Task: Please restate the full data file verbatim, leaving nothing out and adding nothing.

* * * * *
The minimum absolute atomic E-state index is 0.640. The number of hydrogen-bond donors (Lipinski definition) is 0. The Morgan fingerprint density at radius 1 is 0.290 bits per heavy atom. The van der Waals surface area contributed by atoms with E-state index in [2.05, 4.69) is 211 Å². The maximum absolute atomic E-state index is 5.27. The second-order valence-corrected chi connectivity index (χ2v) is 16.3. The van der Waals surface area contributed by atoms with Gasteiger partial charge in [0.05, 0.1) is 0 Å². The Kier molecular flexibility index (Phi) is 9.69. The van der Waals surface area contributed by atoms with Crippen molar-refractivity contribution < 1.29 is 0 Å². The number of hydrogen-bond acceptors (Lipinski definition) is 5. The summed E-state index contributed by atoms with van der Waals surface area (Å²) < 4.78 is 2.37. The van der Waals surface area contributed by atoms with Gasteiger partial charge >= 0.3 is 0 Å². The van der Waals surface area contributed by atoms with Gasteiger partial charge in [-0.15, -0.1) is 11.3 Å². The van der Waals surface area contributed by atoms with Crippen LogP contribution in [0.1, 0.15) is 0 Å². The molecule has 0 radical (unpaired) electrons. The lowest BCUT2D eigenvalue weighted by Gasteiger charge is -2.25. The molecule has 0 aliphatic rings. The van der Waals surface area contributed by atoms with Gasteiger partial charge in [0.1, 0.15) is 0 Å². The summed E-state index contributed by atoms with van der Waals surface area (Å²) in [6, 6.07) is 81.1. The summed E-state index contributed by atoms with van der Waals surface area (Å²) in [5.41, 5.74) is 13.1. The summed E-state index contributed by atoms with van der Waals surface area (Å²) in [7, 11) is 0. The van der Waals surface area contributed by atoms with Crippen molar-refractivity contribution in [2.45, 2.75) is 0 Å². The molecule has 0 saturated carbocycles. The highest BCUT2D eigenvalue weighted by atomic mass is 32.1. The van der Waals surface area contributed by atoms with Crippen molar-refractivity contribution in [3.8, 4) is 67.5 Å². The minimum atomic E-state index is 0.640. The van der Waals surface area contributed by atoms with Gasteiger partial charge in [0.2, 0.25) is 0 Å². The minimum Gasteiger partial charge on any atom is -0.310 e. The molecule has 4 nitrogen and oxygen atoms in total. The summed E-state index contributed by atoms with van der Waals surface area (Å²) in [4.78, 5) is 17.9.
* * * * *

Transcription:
The minimum absolute atomic E-state index is 0.640. The number of hydrogen-bond donors (Lipinski definition) is 0. The Morgan fingerprint density at radius 1 is 0.290 bits per heavy atom. The van der Waals surface area contributed by atoms with E-state index in [2.05, 4.69) is 211 Å². The maximum absolute atomic E-state index is 5.27. The second-order valence-corrected chi connectivity index (χ2v) is 16.3. The van der Waals surface area contributed by atoms with Gasteiger partial charge in [0.05, 0.1) is 0 Å². The Kier molecular flexibility index (Phi) is 9.69. The van der Waals surface area contributed by atoms with Crippen molar-refractivity contribution < 1.29 is 0 Å². The number of hydrogen-bond acceptors (Lipinski definition) is 5. The summed E-state index contributed by atoms with van der Waals surface area (Å²) < 4.78 is 2.37. The van der Waals surface area contributed by atoms with Gasteiger partial charge >= 0.3 is 0 Å². The van der Waals surface area contributed by atoms with Gasteiger partial charge in [-0.15, -0.1) is 11.3 Å². The van der Waals surface area contributed by atoms with Crippen LogP contribution in [0.1, 0.15) is 0 Å². The molecule has 0 radical (unpaired) electrons. The lowest BCUT2D eigenvalue weighted by Gasteiger charge is -2.25. The molecule has 0 aliphatic rings. The van der Waals surface area contributed by atoms with Gasteiger partial charge in [0.1, 0.15) is 0 Å². The summed E-state index contributed by atoms with van der Waals surface area (Å²) in [6, 6.07) is 81.1. The summed E-state index contributed by atoms with van der Waals surface area (Å²) in [5.41, 5.74) is 13.1. The summed E-state index contributed by atoms with van der Waals surface area (Å²) in [7, 11) is 0. The van der Waals surface area contributed by atoms with Crippen molar-refractivity contribution in [2.45, 2.75) is 0 Å². The molecule has 0 saturated carbocycles. The highest BCUT2D eigenvalue weighted by atomic mass is 32.1. The van der Waals surface area contributed by atoms with Crippen molar-refractivity contribution in [3.8, 4) is 67.5 Å². The minimum atomic E-state index is 0.640. The van der Waals surface area contributed by atoms with Gasteiger partial charge in [0.2, 0.25) is 0 Å². The minimum Gasteiger partial charge on any atom is -0.310 e. The molecule has 4 nitrogen and oxygen atoms in total. The summed E-state index contributed by atoms with van der Waals surface area (Å²) in [4.78, 5) is 17.9.